A long-short passive crowding factor constructed using six-month change in passive ownership generated, on average, 2.98% over the next month (expressed in annualized terms) in the all cap universe, 1.92% in the large cap universe, 4.25% in the mid cap universe, and 10.52% in the small cap universe. In other words, the passive crowding factor, a strategy of buying uncrowded stocks and simultaneously selling short (betting against) crowded stocks, generated positive returns across all market caps.


Exhibit 2: Average Cross-Sectional Standard Deviation of Passive Flows

Source: ClearBridge Investments.

While testing the different permutations of this long-short crowding factor, we observed comparatively strong performance when using passive flows over the trailing three to nine months, which is consistent with economic intuition. On the one hand, we are most concerned with trading that has occurred recently because its effects are less likely to have already been arbitraged away. On the other hand, short-term flows do not vary across stocks nearly as much as long-term flows do (most of the signal tends to reside in extreme observations, which manifest more often over longer time horizons). This is evidenced by the differences in their cross-sectional standard deviation, making it difficult to derive a meaningful signal from them (Exhibit 2). Given that the best performance seems to cluster around three-to-nine-month flows, we are confident in the robustness of factors constructed using any of these lookback periods. However, we believe using trailing six-month flows is likely the most sensible as the marginal gain in the spread of flows declines when looking back further.


Exhibit 3: Expected Turnover of Crowded Portfolios over Varying Holding Periods


Source: ClearBridge Investments.

Regarding holding periods, we found that one-, three-, and six-month forward returns were comparatively strong, which is likely due to the fact that the underlying passive crowding factor changes rapidly, and by six months its signal has decreased significantly (Exhibit 3). Accordingly, we suspect that rebalancing monthly would generate better returns than rebalancing quarterly across all market caps, given that about 80% of the passive crowded portfolio is no longer passive crowded after three months. However, in the absence of compelling evidence that this difference would be significant, we find any holding period between one and six months acceptable. For the purpose of these backtests, we assumed a one-month holding period.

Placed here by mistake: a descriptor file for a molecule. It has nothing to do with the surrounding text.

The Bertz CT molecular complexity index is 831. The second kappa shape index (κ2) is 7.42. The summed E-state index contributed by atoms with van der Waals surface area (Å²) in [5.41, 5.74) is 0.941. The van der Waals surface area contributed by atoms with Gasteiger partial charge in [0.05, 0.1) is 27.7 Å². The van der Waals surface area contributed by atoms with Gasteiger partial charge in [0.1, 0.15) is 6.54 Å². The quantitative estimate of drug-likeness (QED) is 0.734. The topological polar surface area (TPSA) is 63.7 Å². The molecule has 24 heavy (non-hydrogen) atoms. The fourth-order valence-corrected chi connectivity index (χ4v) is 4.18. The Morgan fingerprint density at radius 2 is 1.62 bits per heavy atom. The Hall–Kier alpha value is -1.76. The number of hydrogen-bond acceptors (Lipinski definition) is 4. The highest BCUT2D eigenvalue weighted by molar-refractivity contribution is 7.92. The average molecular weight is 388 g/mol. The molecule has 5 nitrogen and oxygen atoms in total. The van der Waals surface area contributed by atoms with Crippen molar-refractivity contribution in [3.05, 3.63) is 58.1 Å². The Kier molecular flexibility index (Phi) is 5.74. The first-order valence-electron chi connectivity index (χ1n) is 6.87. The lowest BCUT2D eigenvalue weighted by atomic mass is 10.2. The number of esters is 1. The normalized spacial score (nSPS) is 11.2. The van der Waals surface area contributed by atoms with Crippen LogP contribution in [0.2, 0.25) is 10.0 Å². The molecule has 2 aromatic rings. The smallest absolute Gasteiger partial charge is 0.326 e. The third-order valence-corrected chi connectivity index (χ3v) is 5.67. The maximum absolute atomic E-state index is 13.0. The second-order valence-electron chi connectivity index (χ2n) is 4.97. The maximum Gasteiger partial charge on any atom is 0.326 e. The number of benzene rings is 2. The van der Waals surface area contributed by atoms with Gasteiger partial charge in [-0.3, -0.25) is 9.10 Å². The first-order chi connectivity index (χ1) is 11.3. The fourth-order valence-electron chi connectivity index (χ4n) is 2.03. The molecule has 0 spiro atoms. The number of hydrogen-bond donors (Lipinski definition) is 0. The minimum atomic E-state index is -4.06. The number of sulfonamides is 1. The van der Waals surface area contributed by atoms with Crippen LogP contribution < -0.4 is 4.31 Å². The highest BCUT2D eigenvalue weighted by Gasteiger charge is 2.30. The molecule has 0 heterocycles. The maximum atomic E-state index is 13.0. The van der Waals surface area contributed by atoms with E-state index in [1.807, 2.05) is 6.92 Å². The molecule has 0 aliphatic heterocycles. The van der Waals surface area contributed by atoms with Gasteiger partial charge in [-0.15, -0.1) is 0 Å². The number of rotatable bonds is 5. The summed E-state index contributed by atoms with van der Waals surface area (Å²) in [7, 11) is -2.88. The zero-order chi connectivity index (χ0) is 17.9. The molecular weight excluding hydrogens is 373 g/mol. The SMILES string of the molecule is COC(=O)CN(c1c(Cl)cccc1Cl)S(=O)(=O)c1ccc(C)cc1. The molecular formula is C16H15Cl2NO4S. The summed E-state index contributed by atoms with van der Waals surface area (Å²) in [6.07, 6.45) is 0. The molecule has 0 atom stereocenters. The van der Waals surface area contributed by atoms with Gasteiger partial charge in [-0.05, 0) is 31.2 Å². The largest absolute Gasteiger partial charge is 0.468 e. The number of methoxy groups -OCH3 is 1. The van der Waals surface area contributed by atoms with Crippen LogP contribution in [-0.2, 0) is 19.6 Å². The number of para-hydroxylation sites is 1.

The Passive Crowding Factor

We ultimately determined that trailing six-month change in passive ownership was the most sensible metric. The resulting value-weighted6 factor generated positive gross returns across all market cap groups,7 indicating that meaningful purchases by passive funds can indeed drive stocks to overvaluation. We also note that the all cap passive crowding factor generated positive alpha even when regressed against the Fama-French factors (Exhibits 4 and 5).8 In other words, even after controlling for the effects of market beta and the size (SMB), value (HML) and momentum (MOM) factors, the passive crowding factor still generated positive risk-adjusted returns, demonstrating that it is a robust factor in and of itself and not merely a proxy for other known risk factors.

Exhibit 4: Regression Coefficients against Fama-French Factors

Source: ClearBridge Investments.

Exhibit 5: T-Stats of Regression Coefficients


Source: ClearBridge Investments.
Implications for Portfolio Managers

While our long-short passive crowding factor generated statistically significant positive returns, we believe it is more appropriate to use it as an exclusionary and risk management criterion rather than as a stock selection criterion. While passive uncrowded stocks tended to significantly outperform passive crowded stocks over time, their outperformance relative to the neutral section of our universe, while generally positive, was minor (Exhibit 6). This is not surprising given the magnitude of flows into passive assets over the backtest period (Exhibit 7), which is why even the bottom decile of our universe tended not to see extremely negative changes in ownership by passive funds (Exhibits 8 and 9). We recognize that flows into passive funds may eventually taper, and perhaps even reverse, at which point the passive uncrowded portfolio could become a stronger predictor of future performance. The total percentage of a stock’s float owned by passive funds could also become a relevant metric if flows reverse. While stocks with high passive ownership levels did not exhibit meaningful underperformance in our backtests (they slightly outperformed), it stands to reason that they could experience increased volatility and poor returns in the event of systemic outflows out of passive funds.

Exhibit 6: The Passive Uncrowded Portfolio Outperforms the Neutral Portfolio in Mid and Small Caps